The journey to Lango Bai was one of the highlights of the trip – canoeing downstream is incredibly relaxing as you watch the canopy for Crowned, Putty Nosed and Moustached Monkeys and listen for the sound Chimpanzees in the trees lining the river. Once the canoes are securely stowed at the confluence we headed off on foot wading upstream through water and skirting around herds of Forest Buffalo knee deep in thick mud. The excitement mounted as we entered Lango Bai and had the first glimpse of camp in the distance with a welcoming committee offering cool towels and thirst quenching drinks!


Lango’s six guest rooms are raised to the level of the surrounding forest offering superb views out onto the open marshy bai in front of the Camp. The bai holds a magnetic attraction for huge flocks of African green pigeons and African grey parrots as well as for herds of forest buffalo by day and forest elephants by night. Lango’s strategic location in the south central part of Odzala allows easy access to a variety of converging habitats. A real highlight of our stay was the chance to explore the Lekoli and Mambili Rivers by motorboat, traditional pirogue and kayak. Lango is also one of the few places in Africa where it is possible to safely explore streams and marshes on foot!

The third camp is home to the Western Lowland Gorillas. Ngaga Camp is located just outside the park boundary in the Ndzehe concession and overlooks a beautiful open glade within primary forest above a forest stream. The Camp is located within the overlapping home ranges of several groups of western lowland gorillas – two of which are habituated.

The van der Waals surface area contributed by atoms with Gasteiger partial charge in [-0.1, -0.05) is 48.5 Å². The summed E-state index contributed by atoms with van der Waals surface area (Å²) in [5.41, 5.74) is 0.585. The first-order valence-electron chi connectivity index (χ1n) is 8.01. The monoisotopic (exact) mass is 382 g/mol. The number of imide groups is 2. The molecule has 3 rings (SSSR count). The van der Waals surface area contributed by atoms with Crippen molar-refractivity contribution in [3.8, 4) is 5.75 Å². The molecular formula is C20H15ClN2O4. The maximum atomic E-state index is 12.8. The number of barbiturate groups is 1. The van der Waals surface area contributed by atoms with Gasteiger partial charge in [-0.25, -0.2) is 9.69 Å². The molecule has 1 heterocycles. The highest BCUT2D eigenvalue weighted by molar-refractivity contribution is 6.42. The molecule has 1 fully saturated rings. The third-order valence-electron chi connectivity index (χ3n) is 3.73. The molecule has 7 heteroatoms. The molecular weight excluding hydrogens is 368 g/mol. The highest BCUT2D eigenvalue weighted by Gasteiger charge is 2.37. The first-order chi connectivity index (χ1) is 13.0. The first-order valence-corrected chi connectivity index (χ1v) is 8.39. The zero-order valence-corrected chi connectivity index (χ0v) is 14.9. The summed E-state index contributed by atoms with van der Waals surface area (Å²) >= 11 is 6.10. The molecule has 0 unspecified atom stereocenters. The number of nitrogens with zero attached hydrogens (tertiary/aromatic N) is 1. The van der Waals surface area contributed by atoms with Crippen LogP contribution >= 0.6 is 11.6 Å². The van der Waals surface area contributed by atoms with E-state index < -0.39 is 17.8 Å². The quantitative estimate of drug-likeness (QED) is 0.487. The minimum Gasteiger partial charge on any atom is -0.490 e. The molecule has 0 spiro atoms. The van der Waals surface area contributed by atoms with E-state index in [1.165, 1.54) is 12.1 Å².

Our mornings were spent trekking to see the lowland gorillas. The trek to locate them took us along well-trodden forest paths, through forest glades and through thick and impenetrable marantaceae forests. The going can be slow but the reward great as you glimpse for the first time a gorilla family in their natural habitat – in a marantaceae clearing, feeding on roots in a glade or in search of fruit in the canopy. You are allowed just one hour watching the group before heading back to camp and a fabulous lunch followed by a siesta! Afternoons are spent exploring the rainforest before sundowners back at the camp.

Another highlight of the Odzala experience was the opportunity to talk to the in-house research team who were the first to habituate western lowland gorillas. Dr. Magda Beremejo visits Ngaga Camp in the evening to give talks to guests about her work with the gorillas around the campfire before dinner and is happy to share her knowledge and experiences through talks and presentations – a totally unique experience.


All too quickly it was time to say goodbye to the rainforest and reflect on all the interesting and passionate people I have met and the wonderful and diverse wildlife I have been very lucky to see as I soar over the canopy in a large silver bird heading for the bright lights of Brazzaville!

Want to go too? Then call us on 01984 667420 or email [email protected] and talk to someone who has been there. Twice!


Flying over Odzala-Kokoua – miles and miles of pristine rainforest


Explore the Lekoli and Mambili Rivers by kayak


Western Lowland Gorilla – Odzala National Park


Forest Elephant – Odzala National Park


Ngaga Camp – home to the Lowland Gorillas


Lango Camp


Mboko Camp


Walking to Lango Bai


Forest Buffalo


We watched a baby gorilla performing acrobatics on his tree for around half an hour!